Everyone knows what spam is, and it is an unfortunate part of our internet lives. Spam doesn’t exist in email only; it exists in social media. If you are on a lot of social media or on a platform any length of time you will see spam or be spammed.
Some of my author friends have written a piece about the infectious disease of spamming among authors, so I am picking up my sign and adding my piece. Indie and traditionally published authors alike are doing it. Some authors and readers are saying, “Enough already!” It’s better to nip the problem in the bud before it starts by not doing it in the first place. I am mostly talking about new authors when I say that. If you are spamming, then–stop it! Start over with a fresh start and change you MO. I will pass along knowledge I have learned and get some great tips to promote yourself here and recommend a friend’s (Rachel Thompson) blogor follow on twitter @badreadheadmedia. There are plenty of other ways to promote yourself without spamming. Mark Levine also has some nice words to say on the subject by calling it .
For new authors the temptation to spam is most insidious. I know because I was a newbie not too long ago, but now I have a little age on me and a little wiser. Am I perfect? No. I try my best by not to spam. Anyway with that being said, the temptation to spam for a new author is strong since they enter into a superfluous spam zone aka Twitter. It doesn’t happen as often on Facebook or other social media, but it can, especially if you connect anything to Twitter.
When a new author opens their twitter account and starts following people, especially other authors in their genre, they are drowned with spam. I know since I’ve been there and it still happens today. They get an automated DM that says to “like my page” or “check out/buy my book”, etc, etc. Seasoned veterans say that’s not the way to do things. I was sorely tempted to start, but my gut said no. I trusted my instinct, so I was on the right path. Instead, I welcomed people with a personal DM until my load became too much. Then I equipped Social Oomph’s auto DMer (a later topic). I rotate between three or more branded messages to welcome the person and say something fun and branded, but with no link. Since I am from the backwoods and that is part of my brand (and an interesting fact) I mention that. If someone responds, I respond back. TrueTwit is a definite no-no (last week’s post).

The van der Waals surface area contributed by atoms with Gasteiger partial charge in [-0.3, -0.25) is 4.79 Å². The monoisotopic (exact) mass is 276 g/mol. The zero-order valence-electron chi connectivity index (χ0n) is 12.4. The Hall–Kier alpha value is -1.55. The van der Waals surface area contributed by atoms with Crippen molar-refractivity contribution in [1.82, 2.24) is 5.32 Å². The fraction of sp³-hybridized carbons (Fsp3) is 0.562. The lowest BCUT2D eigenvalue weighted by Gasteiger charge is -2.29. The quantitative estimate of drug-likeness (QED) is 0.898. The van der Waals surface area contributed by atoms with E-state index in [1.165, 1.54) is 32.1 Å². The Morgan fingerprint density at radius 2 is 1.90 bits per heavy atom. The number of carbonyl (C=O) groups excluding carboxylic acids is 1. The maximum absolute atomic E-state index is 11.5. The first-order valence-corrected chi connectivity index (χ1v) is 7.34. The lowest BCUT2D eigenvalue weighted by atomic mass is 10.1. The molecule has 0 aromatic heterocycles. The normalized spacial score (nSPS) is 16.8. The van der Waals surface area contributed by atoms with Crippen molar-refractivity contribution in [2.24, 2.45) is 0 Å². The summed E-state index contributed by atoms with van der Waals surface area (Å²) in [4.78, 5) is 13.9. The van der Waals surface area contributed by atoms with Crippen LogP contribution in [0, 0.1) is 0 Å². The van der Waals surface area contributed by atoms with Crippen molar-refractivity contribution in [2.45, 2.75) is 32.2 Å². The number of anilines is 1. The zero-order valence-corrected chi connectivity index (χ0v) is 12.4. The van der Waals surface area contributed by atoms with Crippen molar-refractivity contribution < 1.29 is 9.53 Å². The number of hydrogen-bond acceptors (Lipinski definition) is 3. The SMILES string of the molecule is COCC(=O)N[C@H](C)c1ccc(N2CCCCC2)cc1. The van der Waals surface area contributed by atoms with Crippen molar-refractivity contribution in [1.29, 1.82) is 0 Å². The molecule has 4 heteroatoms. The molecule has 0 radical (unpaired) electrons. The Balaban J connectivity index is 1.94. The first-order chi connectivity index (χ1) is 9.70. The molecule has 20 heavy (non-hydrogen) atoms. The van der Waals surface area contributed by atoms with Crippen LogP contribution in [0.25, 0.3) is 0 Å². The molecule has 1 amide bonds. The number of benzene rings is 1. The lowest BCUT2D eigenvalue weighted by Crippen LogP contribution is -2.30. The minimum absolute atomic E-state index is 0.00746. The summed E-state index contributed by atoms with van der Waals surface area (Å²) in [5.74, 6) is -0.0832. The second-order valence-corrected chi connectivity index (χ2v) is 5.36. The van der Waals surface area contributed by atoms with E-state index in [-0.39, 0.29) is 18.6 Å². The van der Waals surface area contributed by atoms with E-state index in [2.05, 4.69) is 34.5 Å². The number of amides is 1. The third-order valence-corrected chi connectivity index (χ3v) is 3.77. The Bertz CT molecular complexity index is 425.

Spamming also occurs in the stream with “Buy my book” in just about every tweet. My book is at X Amazon rank at every hour; sharing a milestone is okay here, but don’t browbeat us with it! After a while this kind of behavior makes you appear narcissistic. You may not be that kind of person, but most of us only see your Twitter-life.
Twitter has a field to add your website and your facebook page should have a link on the site. Other platforms have a space to add that in your bio. Put it on your blog on the ‘about’ page and put a widget right at their eyeballs (upper right works best). Stick it up everywhere! Doing guest posts or blog tours give you chances to share these links with folks since the host will ask you for them and your book links (another post, later).
Another twitter tip: You can put your book link (shortened) in your Twitter bio. People do read your bio, and if they want to check out your book, they’ll click on it. That’s the way it works everywhere else too. If people are interested they’ll find and click on the links. An occasional tweet is OK (1-3 times a week), but it is best to add content (without links)–and lots of it–to compensate. There is also clever ways to word it so it’s not so egregious.
What about promotions, guest posts, events, and milestones? It’s okay to share! But do so in moderation and don’t forget the content. You can rearrange a promo tweet into a content tweet by rephrasing and removing the link. I’ve learned to do this by being the Twitter Coordinator for two IBC streams. You can mention your host by inserting their Twitter handle (which they will appreciate). Since Twitter moves so fast it’s best to mention promotional (like giveaways, book launch, etc) stuff 2-3 times a day so people can catch it, but keep in mind content. Hootsuite helps you space out your stuff throughout the day so you can dock it and forget it (later). After a promotion you may want to halt any book promo tweets for a week or two and start back to restock on your “brownie points”.
Social media is all about talking and sharing and helping each other. Help stop spam before it starts and help new authors resist the urge to jump on the spamwagon by not spamming.